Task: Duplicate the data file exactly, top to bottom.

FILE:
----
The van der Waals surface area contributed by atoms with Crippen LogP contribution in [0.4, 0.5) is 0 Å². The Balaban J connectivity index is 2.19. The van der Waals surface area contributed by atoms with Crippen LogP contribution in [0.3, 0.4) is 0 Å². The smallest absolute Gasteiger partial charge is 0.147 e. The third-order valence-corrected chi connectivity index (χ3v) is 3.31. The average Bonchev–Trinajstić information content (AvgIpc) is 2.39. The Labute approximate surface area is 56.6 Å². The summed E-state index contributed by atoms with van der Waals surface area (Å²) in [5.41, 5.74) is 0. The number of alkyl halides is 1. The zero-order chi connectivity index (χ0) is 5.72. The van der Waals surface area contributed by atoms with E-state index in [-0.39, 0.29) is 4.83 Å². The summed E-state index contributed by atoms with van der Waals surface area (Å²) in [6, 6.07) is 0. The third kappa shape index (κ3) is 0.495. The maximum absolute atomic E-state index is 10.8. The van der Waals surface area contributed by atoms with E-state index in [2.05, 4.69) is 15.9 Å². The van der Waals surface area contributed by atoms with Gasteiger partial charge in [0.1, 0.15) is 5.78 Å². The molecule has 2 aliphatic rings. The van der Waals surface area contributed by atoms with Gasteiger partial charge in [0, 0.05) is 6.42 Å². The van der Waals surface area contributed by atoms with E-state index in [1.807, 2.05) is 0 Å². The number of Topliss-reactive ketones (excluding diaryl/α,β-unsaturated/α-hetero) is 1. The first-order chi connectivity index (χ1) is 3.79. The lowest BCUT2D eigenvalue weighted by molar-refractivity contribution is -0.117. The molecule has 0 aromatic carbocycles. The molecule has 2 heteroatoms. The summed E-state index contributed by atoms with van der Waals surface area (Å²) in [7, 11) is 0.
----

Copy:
The van der Waals surface area contributed by atoms with Crippen LogP contribution in [0.4, 0.5) is 0 Å². The Balaban J connectivity index is 2.19. The van der Waals surface area contributed by atoms with Crippen LogP contribution in [0.3, 0.4) is 0 Å². The smallest absolute Gasteiger partial charge is 0.147 e. The third-order valence-corrected chi connectivity index (χ3v) is 3.31. The average Bonchev–Trinajstić information content (AvgIpc) is 2.39. The Labute approximate surface area is 56.6 Å². The summed E-state index contributed by atoms with van der Waals surface area (Å²) in [5.41, 5.74) is 0. The number of alkyl halides is 1. The zero-order chi connectivity index (χ0) is 5.72. The van der Waals surface area contributed by atoms with E-state index in [-0.39, 0.29) is 4.83 Å². The summed E-state index contributed by atoms with van der Waals surface area (Å²) in [6, 6.07) is 0. The third kappa shape index (κ3) is 0.495. The maximum absolute atomic E-state index is 10.8. The van der Waals surface area contributed by atoms with E-state index in [2.05, 4.69) is 15.9 Å². The van der Waals surface area contributed by atoms with Gasteiger partial charge in [0.1, 0.15) is 5.78 Å². The molecule has 2 aliphatic rings. The van der Waals surface area contributed by atoms with Gasteiger partial charge in [0, 0.05) is 6.42 Å². The van der Waals surface area contributed by atoms with E-state index in [1.807, 2.05) is 0 Å². The number of Topliss-reactive ketones (excluding diaryl/α,β-unsaturated/α-hetero) is 1. The first-order chi connectivity index (χ1) is 3.79. The lowest BCUT2D eigenvalue weighted by molar-refractivity contribution is -0.117. The molecule has 0 aromatic carbocycles. The molecule has 2 heteroatoms. The summed E-state index contributed by atoms with van der Waals surface area (Å²) in [7, 11) is 0.